The music of Fanny Hensel is currently enjoying a strong revival, both in terms of public performance and in scholarly inquiry. Alongside this surge of interest has come a growing awareness of the problems, challenges, and obstacles faced not only by Hensel but by her music. And these challenges are not just historical (as might easily be expected), but in many cases present even today among those who are ostensibly involved with championing her music. In this talk I examine one of her most ambitious and individual compositions, the String Quartet of 1834, focusing on a selection of passages which highlight issues that may be profitably used as case-studies in Henselian reception from her own time to the present day. These include basic factual disagreements (such as conflicting interpretations of the autograph score – including some impressive editorial malpractice), problems of analytical interpretation arising from Hensel’s startling formal idiosyncrasies, and expressive questions of private meanings composed into the allusive fabric of her work (taking up Cornelia Bartsch’s idea of ‘music as correspondence’). I argue that Hensel’s current renaissance is an illustration of the dangers of a style of musical discourse that easily divests itself from an evidentiary basis, but also affords a welcome opportunity for setting matters to rights – or at least on a better basis.
Dr Benedict Taylor is Reader in Music at the University of Edinburgh. He received his MA and PhD from St Catharine’s College, Cambridge, subsequently holding fellowships at Heidelberg, Princeton and Berlin, and worked previously at Oxford as Lecturer in Music and Senior Research Fellow at Magdalen and New College.
Benedict’s research and teaching interests include musical temporality and subjectivity, theory and analysis (especially 19th-century form and late-Romantic harmonic practice), philosophy, and the history of music c. 1770–1945 (with particular focus on Mendelssohn, besides the music of Haydn, late Beethoven, Schubert, Weber, and Schumann; British music; and late Romantic music). He is the author of four monographs: the first, Mendelssohn, Time and Memory: The Romantic Conception of Cyclic Form, published by Cambridge University Press in 2011, offers the first substantial account of the development of cyclic form in the nineteenth century. The second, The Melody of Time: Music and Temporality in the Romantic Era, is an analytical and philosophical study of the relation between music and time from Beethoven and Schubert to Franck and Elgar, published by Oxford University Press in 2015. His following RMA Monograph, Towards a Harmonic Grammar of Grieg’s Late Piano Music: Nature and Nationalism, explored the harmonic usage of late 19th-century composers outside or on the periphery of the Austro-German tradition, extending recent work in neo-Riemannian theory and the geometries of tonality into wider cultural issues pertaining to nationalist discourses and historiography. His latest book, Arthur Sullivan: A Musical Reappraisal, appeared in August 2017 in Routledge’s Music in Nineteenth-Century Britain series. He has edited four further books and is the co-editor of a special issue of 19th-Century Music on subjectivity and song. In addition, he has published on a broad range of music from the eighteenth to twentieth centuries in leading journals such as 19th-Century Music, Music & Letters, Music Theory Spectrum, Music Analysis, Journal of Music Theory, Journal of Musicology, Musical Quarterly, Journal of the Royal Musical Association, and Eighteenth-Century Music.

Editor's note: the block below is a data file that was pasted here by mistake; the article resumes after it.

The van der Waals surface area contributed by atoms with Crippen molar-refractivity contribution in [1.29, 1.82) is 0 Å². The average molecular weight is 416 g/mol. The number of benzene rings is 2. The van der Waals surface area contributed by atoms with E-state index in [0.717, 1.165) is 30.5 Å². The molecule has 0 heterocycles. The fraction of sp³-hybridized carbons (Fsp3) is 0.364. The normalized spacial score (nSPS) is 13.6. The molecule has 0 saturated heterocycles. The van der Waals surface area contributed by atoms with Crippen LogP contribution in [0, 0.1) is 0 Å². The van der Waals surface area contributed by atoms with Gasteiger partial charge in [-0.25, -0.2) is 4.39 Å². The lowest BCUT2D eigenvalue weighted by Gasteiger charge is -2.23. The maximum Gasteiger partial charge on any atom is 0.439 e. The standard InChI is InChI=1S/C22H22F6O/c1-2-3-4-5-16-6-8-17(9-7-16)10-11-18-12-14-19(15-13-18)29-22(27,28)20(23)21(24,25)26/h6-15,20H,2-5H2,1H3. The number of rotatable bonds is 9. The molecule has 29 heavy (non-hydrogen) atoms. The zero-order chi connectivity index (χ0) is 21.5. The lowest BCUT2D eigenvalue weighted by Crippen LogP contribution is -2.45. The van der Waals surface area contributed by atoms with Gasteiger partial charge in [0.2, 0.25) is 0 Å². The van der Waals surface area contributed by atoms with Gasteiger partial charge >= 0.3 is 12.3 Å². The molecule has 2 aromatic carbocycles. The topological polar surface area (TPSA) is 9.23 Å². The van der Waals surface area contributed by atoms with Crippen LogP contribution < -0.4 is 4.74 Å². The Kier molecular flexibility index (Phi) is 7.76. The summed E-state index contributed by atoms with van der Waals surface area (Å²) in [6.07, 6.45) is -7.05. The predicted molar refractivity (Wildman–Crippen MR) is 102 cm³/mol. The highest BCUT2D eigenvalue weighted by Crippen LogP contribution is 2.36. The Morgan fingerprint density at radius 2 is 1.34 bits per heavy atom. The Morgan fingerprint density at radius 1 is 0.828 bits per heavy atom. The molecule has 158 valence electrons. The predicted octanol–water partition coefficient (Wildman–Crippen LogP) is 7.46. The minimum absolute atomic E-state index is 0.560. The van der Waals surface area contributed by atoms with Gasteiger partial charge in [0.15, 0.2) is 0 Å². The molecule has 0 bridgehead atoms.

Benedict has held fellowships from the Alexander von Humboldt and Andrew W. Mellon Foundations, and is the recipient of the Jerome Roche Prize from the Royal Musical Association. Future projects include a study of instrumental form in the first half of the nineteenth century, an account of the idea of musical subjectivity, and an edited volume Rethinking Mendelssohn (forthcoming from Oxford University Press in 2019). He is currently co-editor of Music & Letters and also serves on the editorial board of Music Analysis.
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About the series:
The Colloquia feature leading figures, as well as younger scholars, from across the world. They present their research in papers on all kinds of music-related topics. Graduate students Marinu Leccia and Judith Valerie Engel organise the series. Presentations are followed by a discussion and virtual drinks reception. Free and open to all Music Faculty students and members. If you would like more information, please email firstname.lastname@example.org or email@example.com.